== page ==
Six Restaurant Management Software Features that Drive Operating Results
They’re simple questions… What are our goals? How do we get there? How are we doing? But when everyone in a company knows the answers, the results can be revolutionary. Restaurant management software has been a business-scaling revelation to thousands of chains. Restaurant operations dashboards, a key component of these systems, made available across the organization is the fastest, most efficient way to provide that information to a team.
Conversely, without an easy-to-access dashboard that relays timely information about sales, costs, and operating issues, it’s much harder to make well-informed decisions quickly, to continuously improve sales and cut costs, and to maintain a consistent execution in the field. In the hyper-competitive restaurant industry, that can be a fatal weakness.
Restaurant Management Software: “The 6 Must Haves”
Following are 6 traits common to highly effective operating dashboards.
1. One view of the truth
The answer to “How are we doing?” shouldn’t be debatable. An operating dashboard should pull all of its information about purchases, inventories, sales, labor and so on from a single source whenever possible.
When leadership can trust that they have the facts about their business performance, they can quickly make the right decisions necessary to improve. As a plus, when performance is measured in an agreed-upon, factual way, it dramatically reduces defensiveness on the part of those being measured, and leads to a more collaborative culture.
More Consistent Operations
A comprehensive, dynamic task list that can be monitored and modified by management may be the single most powerful tool in creating a culture of operational excellence.
2. KPIs in sharp focus
A dashboard should make it easy to modify which Key Performance Indicators apply to each user, so that managers can make it clear to each employee what success looks like. The system should also have a broad assortment of KPIs to choose from, so that any important company initiative can be measured and supported with appropriate indicators.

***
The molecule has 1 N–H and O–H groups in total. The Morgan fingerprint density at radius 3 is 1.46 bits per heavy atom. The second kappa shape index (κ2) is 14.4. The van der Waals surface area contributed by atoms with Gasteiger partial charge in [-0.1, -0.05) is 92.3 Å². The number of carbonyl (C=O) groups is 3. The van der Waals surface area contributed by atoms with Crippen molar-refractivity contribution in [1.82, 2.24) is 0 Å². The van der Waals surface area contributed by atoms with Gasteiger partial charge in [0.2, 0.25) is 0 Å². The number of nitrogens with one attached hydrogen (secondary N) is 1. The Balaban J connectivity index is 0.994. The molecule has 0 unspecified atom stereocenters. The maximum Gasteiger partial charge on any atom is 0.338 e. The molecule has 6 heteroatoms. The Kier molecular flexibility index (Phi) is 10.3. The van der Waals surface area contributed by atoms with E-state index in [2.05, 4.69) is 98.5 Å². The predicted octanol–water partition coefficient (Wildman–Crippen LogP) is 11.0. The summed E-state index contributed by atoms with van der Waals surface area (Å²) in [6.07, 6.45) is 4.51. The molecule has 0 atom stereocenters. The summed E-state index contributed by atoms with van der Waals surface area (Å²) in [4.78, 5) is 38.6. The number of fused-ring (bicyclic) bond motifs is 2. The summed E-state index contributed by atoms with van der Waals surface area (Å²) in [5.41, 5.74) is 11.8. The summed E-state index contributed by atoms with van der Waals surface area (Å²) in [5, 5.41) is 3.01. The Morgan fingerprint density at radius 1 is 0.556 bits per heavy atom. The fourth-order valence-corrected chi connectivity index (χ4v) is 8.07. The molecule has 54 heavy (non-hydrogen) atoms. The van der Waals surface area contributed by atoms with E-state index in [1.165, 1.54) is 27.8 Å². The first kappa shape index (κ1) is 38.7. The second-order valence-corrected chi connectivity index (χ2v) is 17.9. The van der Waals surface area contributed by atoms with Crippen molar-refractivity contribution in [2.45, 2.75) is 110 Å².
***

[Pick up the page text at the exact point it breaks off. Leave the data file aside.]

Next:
For a group manager, the ability to spot issues at a group level, and then easily drill down into the data to review performance in individual restaurants is incredibly powerful.
A tip: It’s easy to end up with too much information displayed on a dashboard, which often results in users mentally filtering out whatever they deem to be least important. For example, when there are 12 Key Performance Indicators displayed, most users will guess at and focus on the 3 or 4 they believe the boss will ask about next. That undermines one of the most powerful functions of a dashboard, which is to make sure that each person knows exactly what the company wants them to focus on, so they can do their part to help the organization hit its goals.
3. The right information to the right people
Reporting hierarchies make it possible to determine which information in a system is available to each user. A simple example would be a restaurant manager who might see labor costs only for his store, while a district manager would see labor costs for all stores under her control. This ability to limit access helps users focus on their most critical priorities.
Another means of grouping data is consolidated reporting, which aggregates performance data for any group, whether it’s made up of stores, districts, concepts, or geographic regions.
For a group manager, the ability to spot issues at a group level, and then easily drill down into the data to review performance in individual restaurants is incredibly powerful. Without a dashboard, it’s terribly difficult to quickly spot a cost problem in a region, pinpoint which stores are most responsible, and then review the menu mix, inventories, or actual vs. theoretical reports to discover the root of the problem. With a well-designed dashboard it can be done in seconds, and the results may pay for the entire system.